It’s an easy 4.6 km one way with an elevation gain of just 125 m to reach Laughing Falls and the campsite that goes by the same name. It’s in a pretty location at the confluence of the Yoho and Little Yoho Rivers.
Start at the parking lot for Takakkaw Falls and follow the signs. You actually go past Takakkaw Falls Campground a walk-in campground (pictured below), that is also a good choice, but it could hardly be called a backpacking trip. However, the location and amenities are first rate, and no reservations are needed for it. There is also another pretty campsite, just 2.3 km north of Laughing Falls – the Twin Falls Campground, so that is also an option as a beginner backpacking trip.
From Laughing Falls, you can do a day trip to Twin Falls or the Whaleback. If you’re very ambitious you could take the Celeste Lake Trail to the Iceline Trail and do a loop – but with a backpack, that would be a difficult trip.
Yoho Lake is a pretty destination for a one-night backcountry camping experience. Reservation dates have opened in 2023 and you can book a backcountry campsitehere. The campground is in the trees and reportedly quite buggy in the evening so consider taking a head net and insect repellent with you. However, it’s a peaceful campground with low crowds. Down by the gorgeous, turquoise-coloured lake, look for a couple of Parks Canada red chairs and beautiful views of Mt. Wapta.
There is bear-proof storage, picnic tables and a couple of outhouses.
The trail to the lake starts at the Whiskey Jack Trailhead near the Takakkaw Falls parking lot. The trail is a short one – just 4.3 km one way but the first few kilometres are steep, as they climb 300 m via a set of switchbacks. After that, the trail moderates all the way to the lake. There is the option to hike the more difficult Iceline Trail on the way out by either taking the Highline Trail, or retracing your footsteps back to the junction with the Iceline Trail.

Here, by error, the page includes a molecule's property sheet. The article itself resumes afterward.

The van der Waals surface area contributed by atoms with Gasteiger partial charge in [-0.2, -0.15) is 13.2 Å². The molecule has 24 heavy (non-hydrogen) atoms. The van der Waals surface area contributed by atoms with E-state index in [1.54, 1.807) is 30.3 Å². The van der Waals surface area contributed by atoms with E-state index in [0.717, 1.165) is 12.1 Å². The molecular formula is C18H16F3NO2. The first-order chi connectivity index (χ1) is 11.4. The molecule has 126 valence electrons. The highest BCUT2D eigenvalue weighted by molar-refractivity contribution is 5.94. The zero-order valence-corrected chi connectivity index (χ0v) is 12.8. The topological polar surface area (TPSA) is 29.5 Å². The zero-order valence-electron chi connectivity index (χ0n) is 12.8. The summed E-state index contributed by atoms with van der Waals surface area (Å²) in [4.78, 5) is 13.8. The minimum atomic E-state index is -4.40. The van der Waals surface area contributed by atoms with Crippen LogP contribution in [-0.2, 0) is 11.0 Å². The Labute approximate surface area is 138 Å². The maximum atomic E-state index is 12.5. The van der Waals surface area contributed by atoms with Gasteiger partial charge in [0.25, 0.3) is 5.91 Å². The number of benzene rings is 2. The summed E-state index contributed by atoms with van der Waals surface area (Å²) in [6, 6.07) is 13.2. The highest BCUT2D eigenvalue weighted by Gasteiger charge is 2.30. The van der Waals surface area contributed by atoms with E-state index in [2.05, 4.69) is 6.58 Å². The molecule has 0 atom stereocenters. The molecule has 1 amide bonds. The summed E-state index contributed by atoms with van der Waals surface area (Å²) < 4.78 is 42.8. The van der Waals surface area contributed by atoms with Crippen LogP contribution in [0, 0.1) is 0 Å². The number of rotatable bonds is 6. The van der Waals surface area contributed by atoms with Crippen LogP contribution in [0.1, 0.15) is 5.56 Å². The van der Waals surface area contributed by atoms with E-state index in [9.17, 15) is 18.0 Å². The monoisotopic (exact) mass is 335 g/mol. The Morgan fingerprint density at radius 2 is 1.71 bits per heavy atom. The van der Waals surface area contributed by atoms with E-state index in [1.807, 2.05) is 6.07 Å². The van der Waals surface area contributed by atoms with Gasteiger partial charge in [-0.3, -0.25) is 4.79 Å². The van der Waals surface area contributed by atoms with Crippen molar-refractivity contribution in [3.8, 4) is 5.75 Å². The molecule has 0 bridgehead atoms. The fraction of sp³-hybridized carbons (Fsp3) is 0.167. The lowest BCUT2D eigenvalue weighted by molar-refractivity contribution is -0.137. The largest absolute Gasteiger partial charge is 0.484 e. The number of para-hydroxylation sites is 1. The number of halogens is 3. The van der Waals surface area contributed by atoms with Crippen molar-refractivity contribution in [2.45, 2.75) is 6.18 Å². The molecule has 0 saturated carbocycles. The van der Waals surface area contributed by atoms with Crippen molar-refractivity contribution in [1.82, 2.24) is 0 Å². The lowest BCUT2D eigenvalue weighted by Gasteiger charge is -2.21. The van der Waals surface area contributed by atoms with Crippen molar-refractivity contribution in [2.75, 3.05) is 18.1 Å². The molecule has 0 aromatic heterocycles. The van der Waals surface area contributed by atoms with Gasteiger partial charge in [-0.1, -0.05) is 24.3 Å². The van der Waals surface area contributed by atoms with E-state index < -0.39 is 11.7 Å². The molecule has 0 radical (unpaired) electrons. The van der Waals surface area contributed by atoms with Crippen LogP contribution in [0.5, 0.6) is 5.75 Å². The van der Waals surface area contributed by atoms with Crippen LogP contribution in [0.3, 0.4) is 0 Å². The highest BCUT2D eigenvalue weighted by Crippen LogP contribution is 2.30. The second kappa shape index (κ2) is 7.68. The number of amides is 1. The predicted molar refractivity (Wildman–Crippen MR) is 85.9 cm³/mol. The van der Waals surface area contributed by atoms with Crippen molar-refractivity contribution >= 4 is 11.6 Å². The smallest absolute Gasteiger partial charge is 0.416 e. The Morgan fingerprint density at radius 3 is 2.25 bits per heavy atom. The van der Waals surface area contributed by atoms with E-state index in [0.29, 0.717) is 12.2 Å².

Beginner backpacking trips in Jasper National Park
Portal Creek Campground
The Tonquin Valley Trail is one of the easiest multi-day backpacking adventures in Alberta. But if you’re a beginner, you may not be able to commit to the full trip, but you could get a taste of the area by hiking in 9 km to the Portal Creek Campground. The elevation gain over that distance is 530 m. The next day you could hike 3.4 km to Maccarib Pass without a pack and return to the campsite to pick up your gear and hike out, or alternatively spend a second night. I found the scenery to be fantastic at the pass!
The Portal Creek Campground is a basic one, though in a pretty setting in the woods by a stream. There are bear proof lockers, picnic tables, open outhouses and four campsites. You can book a backcountry campground here.